So those are my selfish reasons. Also, I hate it when people discourage others and say that programming is hard, or that it's only reserved for certain lucky people, or that you need to suffer debt and sacrifice years in college to enjoy a sweet life. That might have been true once upon a time, but with rising college tuitions and sloppy modern college programs – I don't think it's true anymore. Especially with how advanced the Internet has become as a learning platform.

So if you're ready to start coding, I'll do my best to teach you everything I know, in the best way I know how. I'll try my best to help you beyond your time at DragonScript Arena as well. For example, if you're interested in getting more serious about programming, either as a career or as a hobby... or if you want to chat about anything else in general... like about Life or even Mountain Biking. So c'mon in! I hope you'll join us in this adventure... and maybe even make a friend or two along the way.

(P.S. If you are a Software Engineer and love teaching, email me at aaron@dragonscriptarena.com to join our team of coaches! Please also say hi if you're a game developer or artist. It'll be nice to get to know you.)


Special thanks to: Melisa N, J+j , David K, Chris P, Harry M, Jim McG.


17 Apr 2017
While we were visiting family and vacationing in Puerto Rico, my kids inspired me to make a programming game. As soon as I got home, I whipped together a prototype to test an idea I had. It began as a 2-D board with squares for the units and ellipses for the bullets. (No dragons yet!) The main goal of the prototype was to test how well I could run custom A.I. code submitted by individual players. It worked better than I expected and this motivated me to develop the idea further. Thus, the A.T.H.E.N.A. (Aaron's Theanthropic Hacker's Engine for Netrunning A.I.) battle-system was born.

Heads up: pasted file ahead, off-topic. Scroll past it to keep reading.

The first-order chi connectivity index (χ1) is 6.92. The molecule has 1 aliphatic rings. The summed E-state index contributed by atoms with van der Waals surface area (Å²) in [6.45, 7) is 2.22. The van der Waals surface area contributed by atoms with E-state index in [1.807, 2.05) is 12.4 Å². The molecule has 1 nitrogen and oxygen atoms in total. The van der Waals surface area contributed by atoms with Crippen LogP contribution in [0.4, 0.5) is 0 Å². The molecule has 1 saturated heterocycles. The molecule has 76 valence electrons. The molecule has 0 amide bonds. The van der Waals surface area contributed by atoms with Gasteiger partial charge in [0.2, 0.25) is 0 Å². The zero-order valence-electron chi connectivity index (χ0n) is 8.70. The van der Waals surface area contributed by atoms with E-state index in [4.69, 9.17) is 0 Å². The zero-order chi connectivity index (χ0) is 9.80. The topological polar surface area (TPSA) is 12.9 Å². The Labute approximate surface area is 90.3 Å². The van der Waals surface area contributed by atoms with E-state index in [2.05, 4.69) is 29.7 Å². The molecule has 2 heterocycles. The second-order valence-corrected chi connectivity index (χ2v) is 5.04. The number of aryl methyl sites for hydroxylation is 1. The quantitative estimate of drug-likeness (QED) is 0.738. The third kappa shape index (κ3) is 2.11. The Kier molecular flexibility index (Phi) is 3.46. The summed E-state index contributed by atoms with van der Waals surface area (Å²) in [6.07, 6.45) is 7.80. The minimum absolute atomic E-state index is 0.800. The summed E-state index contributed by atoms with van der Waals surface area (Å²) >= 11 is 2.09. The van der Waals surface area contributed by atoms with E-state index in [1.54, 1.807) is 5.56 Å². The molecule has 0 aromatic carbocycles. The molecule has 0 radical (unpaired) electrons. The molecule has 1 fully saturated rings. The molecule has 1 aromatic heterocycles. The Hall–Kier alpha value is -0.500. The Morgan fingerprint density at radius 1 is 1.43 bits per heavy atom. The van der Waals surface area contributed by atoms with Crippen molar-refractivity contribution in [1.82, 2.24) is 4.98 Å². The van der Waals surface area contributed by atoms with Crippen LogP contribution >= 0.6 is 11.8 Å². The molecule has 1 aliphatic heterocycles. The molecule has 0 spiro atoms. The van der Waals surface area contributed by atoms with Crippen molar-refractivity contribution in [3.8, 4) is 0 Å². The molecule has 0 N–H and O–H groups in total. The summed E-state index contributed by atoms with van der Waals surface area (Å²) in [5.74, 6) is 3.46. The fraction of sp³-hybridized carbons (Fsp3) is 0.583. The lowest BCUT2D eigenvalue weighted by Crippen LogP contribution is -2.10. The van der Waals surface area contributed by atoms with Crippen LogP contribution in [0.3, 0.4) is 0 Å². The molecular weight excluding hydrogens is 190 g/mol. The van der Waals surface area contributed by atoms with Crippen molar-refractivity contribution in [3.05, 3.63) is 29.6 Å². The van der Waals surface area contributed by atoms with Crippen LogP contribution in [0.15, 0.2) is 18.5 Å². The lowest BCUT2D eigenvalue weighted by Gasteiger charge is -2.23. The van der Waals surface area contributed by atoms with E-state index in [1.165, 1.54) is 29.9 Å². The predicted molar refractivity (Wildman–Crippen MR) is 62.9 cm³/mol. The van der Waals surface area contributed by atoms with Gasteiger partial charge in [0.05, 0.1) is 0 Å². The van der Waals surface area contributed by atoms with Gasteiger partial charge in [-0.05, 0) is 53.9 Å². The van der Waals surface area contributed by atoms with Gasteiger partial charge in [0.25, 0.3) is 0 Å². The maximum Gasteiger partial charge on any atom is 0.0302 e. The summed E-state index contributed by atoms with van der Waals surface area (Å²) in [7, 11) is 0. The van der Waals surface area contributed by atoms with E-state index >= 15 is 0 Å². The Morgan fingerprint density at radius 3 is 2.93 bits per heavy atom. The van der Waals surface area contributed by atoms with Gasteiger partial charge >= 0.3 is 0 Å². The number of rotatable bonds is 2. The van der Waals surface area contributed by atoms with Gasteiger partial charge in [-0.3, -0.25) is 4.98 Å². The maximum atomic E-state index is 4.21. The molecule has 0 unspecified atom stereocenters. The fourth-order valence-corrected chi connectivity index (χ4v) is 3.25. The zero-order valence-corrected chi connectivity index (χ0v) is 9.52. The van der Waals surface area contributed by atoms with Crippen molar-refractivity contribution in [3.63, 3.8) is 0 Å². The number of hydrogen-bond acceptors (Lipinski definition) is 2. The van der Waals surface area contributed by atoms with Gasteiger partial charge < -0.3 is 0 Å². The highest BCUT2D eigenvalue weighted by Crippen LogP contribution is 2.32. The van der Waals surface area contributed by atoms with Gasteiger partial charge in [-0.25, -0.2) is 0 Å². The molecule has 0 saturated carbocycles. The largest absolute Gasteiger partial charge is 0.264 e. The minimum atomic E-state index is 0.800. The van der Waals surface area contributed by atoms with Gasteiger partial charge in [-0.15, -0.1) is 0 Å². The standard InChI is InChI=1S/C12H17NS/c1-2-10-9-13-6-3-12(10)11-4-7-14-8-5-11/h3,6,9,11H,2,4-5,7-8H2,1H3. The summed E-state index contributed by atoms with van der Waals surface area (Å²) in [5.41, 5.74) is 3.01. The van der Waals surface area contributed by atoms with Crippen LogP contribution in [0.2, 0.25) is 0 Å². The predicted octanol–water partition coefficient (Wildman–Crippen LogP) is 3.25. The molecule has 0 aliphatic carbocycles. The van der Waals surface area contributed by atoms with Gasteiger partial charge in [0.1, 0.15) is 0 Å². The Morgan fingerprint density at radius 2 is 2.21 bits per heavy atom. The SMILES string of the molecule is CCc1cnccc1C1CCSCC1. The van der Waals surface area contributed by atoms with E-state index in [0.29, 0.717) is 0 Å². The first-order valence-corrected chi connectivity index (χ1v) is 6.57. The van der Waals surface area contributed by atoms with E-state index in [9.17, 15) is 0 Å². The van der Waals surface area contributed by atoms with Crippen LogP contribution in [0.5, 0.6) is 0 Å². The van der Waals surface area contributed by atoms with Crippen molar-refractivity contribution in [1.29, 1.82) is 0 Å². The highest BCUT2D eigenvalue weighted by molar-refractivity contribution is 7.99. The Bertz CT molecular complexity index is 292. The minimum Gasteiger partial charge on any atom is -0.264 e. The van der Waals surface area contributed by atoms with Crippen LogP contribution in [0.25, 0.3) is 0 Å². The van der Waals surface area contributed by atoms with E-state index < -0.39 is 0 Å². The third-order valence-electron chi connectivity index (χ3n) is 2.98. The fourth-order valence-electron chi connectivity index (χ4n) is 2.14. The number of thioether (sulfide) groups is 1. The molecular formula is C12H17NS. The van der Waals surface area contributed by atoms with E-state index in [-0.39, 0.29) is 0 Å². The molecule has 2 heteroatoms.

26 Apr 2017
Next, I added health bars. And with that, we had a game! I also experimented with different kinds of attacks because having just 1 attack is boring. I wanted to be able to have attacks with a long cast time as well as attacks that are channeled.

28 Apr 2017
I started to research which game engine to use. My quick-and-dirty HTML/Javascript prototype was hitting performance issues and it was clear that the approach was going to run out of steam fast. I wanted to like Unity because of its popularity, but unfortunately it wasn't a good fit because I needed to run custom Javascript code. So I settled on three.js. There was a bit more 3D programming elbow-grease needed, but it was not too bad. Best of all, this was a perfect fit with my A.T.H.E.N.A. engine that runs custom player Javascript code.

28 Apr 2017
My kids started to become curious about what I was making. So I started including them in the process. They were tough critics and they had many ideas. One of them was to add a "boss" monster. They drew it on paper and supervised me while I translated it to 3D. They want me to add their monster to the game one day.

9 May 2017
There was a beautiful dystopic simplicity with the 3D cubes. But they were sad and lacked personality. So on May 9th they transformed into dragons. Thus marked the fateful day the project's name changed from "codebots" to "DragonScript Arena".